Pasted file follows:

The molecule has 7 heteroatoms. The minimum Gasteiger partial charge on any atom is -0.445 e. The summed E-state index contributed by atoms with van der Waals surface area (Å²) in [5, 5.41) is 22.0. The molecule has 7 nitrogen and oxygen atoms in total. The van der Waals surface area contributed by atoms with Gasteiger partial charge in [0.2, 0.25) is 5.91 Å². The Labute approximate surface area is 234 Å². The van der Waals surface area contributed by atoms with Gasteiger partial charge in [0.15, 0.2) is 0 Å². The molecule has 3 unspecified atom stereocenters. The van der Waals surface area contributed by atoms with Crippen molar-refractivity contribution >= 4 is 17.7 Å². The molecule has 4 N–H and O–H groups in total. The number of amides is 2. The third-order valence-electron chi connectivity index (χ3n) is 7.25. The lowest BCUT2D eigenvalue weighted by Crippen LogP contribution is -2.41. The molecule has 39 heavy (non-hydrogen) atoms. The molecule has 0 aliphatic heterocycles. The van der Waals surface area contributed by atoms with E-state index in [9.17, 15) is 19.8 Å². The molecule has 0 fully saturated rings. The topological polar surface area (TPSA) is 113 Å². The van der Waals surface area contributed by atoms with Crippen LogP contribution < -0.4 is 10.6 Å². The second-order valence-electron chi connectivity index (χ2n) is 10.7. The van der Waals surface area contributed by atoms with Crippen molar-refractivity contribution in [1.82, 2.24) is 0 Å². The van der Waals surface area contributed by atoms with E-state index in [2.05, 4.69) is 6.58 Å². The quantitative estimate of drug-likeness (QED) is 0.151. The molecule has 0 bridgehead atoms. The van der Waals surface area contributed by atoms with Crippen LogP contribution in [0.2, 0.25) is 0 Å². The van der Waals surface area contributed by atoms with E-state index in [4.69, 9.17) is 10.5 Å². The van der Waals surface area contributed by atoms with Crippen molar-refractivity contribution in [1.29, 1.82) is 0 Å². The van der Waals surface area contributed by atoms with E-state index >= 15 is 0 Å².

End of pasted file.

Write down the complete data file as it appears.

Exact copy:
The molecule has 7 heteroatoms. The minimum Gasteiger partial charge on any atom is -0.445 e. The summed E-state index contributed by atoms with van der Waals surface area (Å²) in [5, 5.41) is 22.0. The molecule has 7 nitrogen and oxygen atoms in total. The van der Waals surface area contributed by atoms with Gasteiger partial charge in [0.2, 0.25) is 5.91 Å². The Labute approximate surface area is 234 Å². The van der Waals surface area contributed by atoms with Gasteiger partial charge in [0.15, 0.2) is 0 Å². The molecule has 3 unspecified atom stereocenters. The van der Waals surface area contributed by atoms with Crippen molar-refractivity contribution >= 4 is 17.7 Å². The molecule has 4 N–H and O–H groups in total. The number of amides is 2. The third-order valence-electron chi connectivity index (χ3n) is 7.25. The lowest BCUT2D eigenvalue weighted by Crippen LogP contribution is -2.41. The molecule has 39 heavy (non-hydrogen) atoms. The molecule has 0 aliphatic heterocycles. The van der Waals surface area contributed by atoms with E-state index in [9.17, 15) is 19.8 Å². The molecule has 0 fully saturated rings. The topological polar surface area (TPSA) is 113 Å². The van der Waals surface area contributed by atoms with Crippen LogP contribution < -0.4 is 10.6 Å². The second-order valence-electron chi connectivity index (χ2n) is 10.7. The van der Waals surface area contributed by atoms with Crippen molar-refractivity contribution in [1.82, 2.24) is 0 Å². The van der Waals surface area contributed by atoms with E-state index in [2.05, 4.69) is 6.58 Å². The quantitative estimate of drug-likeness (QED) is 0.151. The molecule has 0 bridgehead atoms. The van der Waals surface area contributed by atoms with Crippen LogP contribution in [0.2, 0.25) is 0 Å². The van der Waals surface area contributed by atoms with E-state index in [4.69, 9.17) is 10.5 Å². The van der Waals surface area contributed by atoms with Crippen molar-refractivity contribution in [1.29, 1.82) is 0 Å². The van der Waals surface area contributed by atoms with E-state index >= 15 is 0 Å².